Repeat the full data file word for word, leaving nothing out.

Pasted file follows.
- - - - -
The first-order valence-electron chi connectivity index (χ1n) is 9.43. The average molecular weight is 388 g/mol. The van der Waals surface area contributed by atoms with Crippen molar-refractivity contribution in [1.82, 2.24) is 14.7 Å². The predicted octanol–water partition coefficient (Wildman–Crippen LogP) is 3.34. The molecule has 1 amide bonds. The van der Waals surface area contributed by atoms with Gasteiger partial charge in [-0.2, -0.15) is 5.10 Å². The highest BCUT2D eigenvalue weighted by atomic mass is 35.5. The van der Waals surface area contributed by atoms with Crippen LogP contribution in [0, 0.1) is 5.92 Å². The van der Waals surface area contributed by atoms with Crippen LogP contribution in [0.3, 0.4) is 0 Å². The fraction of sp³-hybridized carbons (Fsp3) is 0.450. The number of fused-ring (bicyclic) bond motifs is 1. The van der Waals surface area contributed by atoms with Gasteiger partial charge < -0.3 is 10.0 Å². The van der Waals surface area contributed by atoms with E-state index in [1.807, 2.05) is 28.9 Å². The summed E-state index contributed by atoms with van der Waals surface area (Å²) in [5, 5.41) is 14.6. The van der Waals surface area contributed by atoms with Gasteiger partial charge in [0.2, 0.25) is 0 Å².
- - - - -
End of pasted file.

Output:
The first-order valence-electron chi connectivity index (χ1n) is 9.43. The average molecular weight is 388 g/mol. The van der Waals surface area contributed by atoms with Crippen molar-refractivity contribution in [1.82, 2.24) is 14.7 Å². The predicted octanol–water partition coefficient (Wildman–Crippen LogP) is 3.34. The molecule has 1 amide bonds. The van der Waals surface area contributed by atoms with Gasteiger partial charge in [-0.2, -0.15) is 5.10 Å². The highest BCUT2D eigenvalue weighted by atomic mass is 35.5. The van der Waals surface area contributed by atoms with Crippen LogP contribution in [0, 0.1) is 5.92 Å². The van der Waals surface area contributed by atoms with Crippen LogP contribution in [0.3, 0.4) is 0 Å². The fraction of sp³-hybridized carbons (Fsp3) is 0.450. The number of fused-ring (bicyclic) bond motifs is 1. The van der Waals surface area contributed by atoms with Gasteiger partial charge < -0.3 is 10.0 Å². The van der Waals surface area contributed by atoms with E-state index in [1.807, 2.05) is 28.9 Å². The summed E-state index contributed by atoms with van der Waals surface area (Å²) in [5, 5.41) is 14.6. The van der Waals surface area contributed by atoms with Gasteiger partial charge in [0.2, 0.25) is 0 Å².